ANTI CORRUPTION

The Real Wolves of Wall Street

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The banks, lawyers and auditors at the heart of Malaysia’s biggest corruption scandal

In Leonardo DiCaprio’s accep­tance speech after win­ning a Golden Globe in 2014 for his role in The Wolf of Wall Street, he thanked the pro­duc­tion team for the film includ­ing his col­lab­o­ra­tors “Riz and Jho”.1

Six months lat­er, the US Department of Justice (DoJ) announced that these two indi­vid­u­als – Riza Aziz and Jho Low – were at the cen­tre of a mul­ti-bil­lion-dol­lar cor­rup­tion scan­dal. It claimed that Aziz had financed The Wolf of Wall Street with mon­ey embez­zled from a Malaysian gov­ern­ment-owned com­pa­ny called 1MDB.

Leonardo Di Caprio and Jho Low at the French pre­miere of The Wolf of Wall Street.Bertrand Rindoff Petroff/Getty Images

The sto­ry of how these two Malaysian busi­ness­men and their asso­ciates appar­ent­ly embez­zled bil­lions to fund lav­ish lifestyles and Hollywood films is a plot wor­thy of a film of its own. It’s a sto­ry of mega-yachts, lux­u­ry prop­er­ties and mul­ti-mil­lion-dol­lar gam­bling trips. It briefly pro­mot­ed Low into the world of glob­al celebri­ties, earn­ing him a rep­u­ta­tion as a par­ty ani­mal.2 Paris Hilton was pho­tographed going club­bing with Low and pos­ing top­less on his yacht in Saint-Tropez.3 Low also report­ed­ly dat­ed the mod­el Miranda Kerr and used mon­ey from 1MDB to buy her over $7 mil­lion worth of jew­ellery.4

Jho Low and Paris Hilton in Paris in 2010.
Goff Images

But it’s not just a sto­ry of glitz and glam­our. It’s also a sto­ry of major banks and New York lawyers fail­ing to pre­vent the flow of bil­lions of dol­lars of dirty cash. And while all of this was hap­pen­ing 1MDB’s finances were giv­en a clean bill of health by some of the world’s most pres­ti­gious audi­tors.

At Global Witness, we have been cam­paign­ing to tack­le the role of pro­fes­sion­als who enable cor­rup­tion for near­ly ten years, and this is one of the largest and bold­est cas­es we have seen. Yet while this case’s sheer size is excep­tion­al, there is noth­ing unique about the ways in which those involved were able to laun­der the pro­ceeds through the inter­na­tion­al finan­cial sys­tem.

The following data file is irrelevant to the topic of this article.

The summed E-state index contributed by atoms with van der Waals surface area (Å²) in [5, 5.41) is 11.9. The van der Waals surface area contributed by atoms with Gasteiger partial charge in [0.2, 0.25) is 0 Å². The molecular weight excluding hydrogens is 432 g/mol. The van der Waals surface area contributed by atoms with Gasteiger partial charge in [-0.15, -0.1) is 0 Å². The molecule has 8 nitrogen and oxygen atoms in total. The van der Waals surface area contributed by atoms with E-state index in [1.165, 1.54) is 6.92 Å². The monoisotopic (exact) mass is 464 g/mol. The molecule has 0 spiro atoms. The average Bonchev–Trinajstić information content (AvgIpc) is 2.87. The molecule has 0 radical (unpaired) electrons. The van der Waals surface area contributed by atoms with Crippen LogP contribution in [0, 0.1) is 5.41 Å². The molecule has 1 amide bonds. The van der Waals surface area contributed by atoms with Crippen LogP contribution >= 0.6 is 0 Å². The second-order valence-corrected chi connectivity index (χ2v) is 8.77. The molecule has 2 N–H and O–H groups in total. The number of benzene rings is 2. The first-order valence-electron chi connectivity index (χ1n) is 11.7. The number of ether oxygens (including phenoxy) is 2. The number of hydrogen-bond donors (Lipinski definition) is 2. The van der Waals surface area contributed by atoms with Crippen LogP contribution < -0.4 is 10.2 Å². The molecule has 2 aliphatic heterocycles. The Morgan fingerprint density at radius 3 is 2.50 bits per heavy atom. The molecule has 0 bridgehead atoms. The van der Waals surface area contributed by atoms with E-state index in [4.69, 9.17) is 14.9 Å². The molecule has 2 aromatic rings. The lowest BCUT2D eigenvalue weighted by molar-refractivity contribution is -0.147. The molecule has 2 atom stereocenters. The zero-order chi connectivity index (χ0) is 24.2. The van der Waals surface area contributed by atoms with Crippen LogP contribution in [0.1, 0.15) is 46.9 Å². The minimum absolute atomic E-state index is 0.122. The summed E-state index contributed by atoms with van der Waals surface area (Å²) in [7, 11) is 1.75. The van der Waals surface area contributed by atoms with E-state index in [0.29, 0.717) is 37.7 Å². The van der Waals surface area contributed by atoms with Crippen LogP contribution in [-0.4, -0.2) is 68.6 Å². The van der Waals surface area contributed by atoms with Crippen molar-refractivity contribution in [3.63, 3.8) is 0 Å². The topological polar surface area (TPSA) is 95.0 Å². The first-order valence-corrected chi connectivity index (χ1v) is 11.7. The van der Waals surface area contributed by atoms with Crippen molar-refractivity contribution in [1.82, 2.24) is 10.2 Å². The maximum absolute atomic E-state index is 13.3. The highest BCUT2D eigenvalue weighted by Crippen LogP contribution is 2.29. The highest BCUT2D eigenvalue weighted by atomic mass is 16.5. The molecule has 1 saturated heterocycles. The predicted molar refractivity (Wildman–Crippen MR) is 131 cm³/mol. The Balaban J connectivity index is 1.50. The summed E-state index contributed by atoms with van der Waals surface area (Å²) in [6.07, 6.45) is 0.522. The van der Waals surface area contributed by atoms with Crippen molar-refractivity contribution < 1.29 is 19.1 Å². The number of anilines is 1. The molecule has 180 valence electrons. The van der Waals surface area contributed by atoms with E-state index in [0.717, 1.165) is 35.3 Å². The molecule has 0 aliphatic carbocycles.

This analy­sis reveals for the first time the unique insights this case gives into how finan­cial pro­fes­sion­als enable high-lev­el cor­rup­tion. In many ways this analy­sis, by fol­low­ing one com­plex case in foren­sic detail, sheds far more light on this sys­tem than the vast range of less detailed rev­e­la­tions from the Panama Papers and Paradise Papers. This analy­sis does not try to cov­er the full sto­ry of the scan­dal, or of every bank or lawyer involved, but focus­es on some of the most sig­nif­i­cant play­ers in the 1MDB scan­dal to reveal insights about the state of the inter­na­tion­al finan­cial sys­tem.

A glob­al anti-mon­ey laun­der­ing sys­tem exists to pre­vent the laun­der­ing of the pro­ceeds of crime through the inter­na­tion­al finan­cial sys­tem. This costs banks and oth­er finan­cial pro­fes­sion­als around $8 bil­lion per year.5 Yet as expen­sive as this sys­tem is, it is not near­ly as effec­tive as it needs to be. The UN esti­mates that law enforce­ment seize and freeze less than 1% of crim­i­nal funds laun­dered through the inter­na­tion­al finan­cial sys­tem.6

These rules are there for a rea­son. Behind every flow of laun­dered funds lies a crime, and those crimes have vic­tims.

It now appears like­ly that 1MDB will fail to repay its debts, giv­en the scale of embez­zle­ment alleged to have tak­en place. If that hap­pens, the Malaysian gov­ern­ment will face a bill greater than the country’s annu­al health­care bud­get.7 In the end, the peo­ple of Malaysia will pay the price.

So how did these Malaysian busi­ness­men man­age to laun­der bil­lions of dol­lars from a gov­ern­ment-owned com­pa­ny through the inter­na­tion­al finan­cial sys­tem, as the DoJ alleges? Are the banks, lawyers and audi­tors involved the real wolves of Wall Street – will­ing to put moral­i­ty and the law aside for their pur­suit of prof­it – or are the rules just not fit for pur­pose?

Leondardo DiCaprio in The Wolf of Wall Street, which was financed with mon­ey tak­en from 1MDB.
Mary Cybulski / © Paramount Pictures / cour­tesy Everett Collection / Mary Evans

This analy­sis will show that for the banks involved, this was not a prob­lem of inad­e­quate reg­u­la­tions — it was a clear fail­ure of those banks to fol­low the rules. The exist­ing reg­u­la­tions should have pre­vent­ed the embez­zle­ment of these bil­lions of dol­lars, yet the banks ignored the rules, turned a blind eye, kept prof­itable clients and con­tin­ued han­dling bil­lions of dol­lars of dirty mon­ey despite clear warn­ing signs. 

This does not mean that the rules are per­fect. The lawyers involved han­dled hun­dreds of mil­lions of dol­lars from the scheme, yet were nev­er required by law to do any checks on that mon­ey. The audi­tors that gave 1MDB a clean bill of health were nev­er required to blow the whis­tle despite the increas­ing­ly sus­pect excus­es giv­en for the where­abouts of 1MDB’s bil­lions. 

Ultimately, this is a sto­ry where almost no one involved comes out look­ing good. It is a sto­ry of the fail­ure of the sys­tem designed to pre­vent cor­rup­tion on such an enor­mous scale. However, that sto­ry also shows where and how action is need­ed to make sure such scan­dals nev­er hap­pen again.

The Real Wolves of Wall Street

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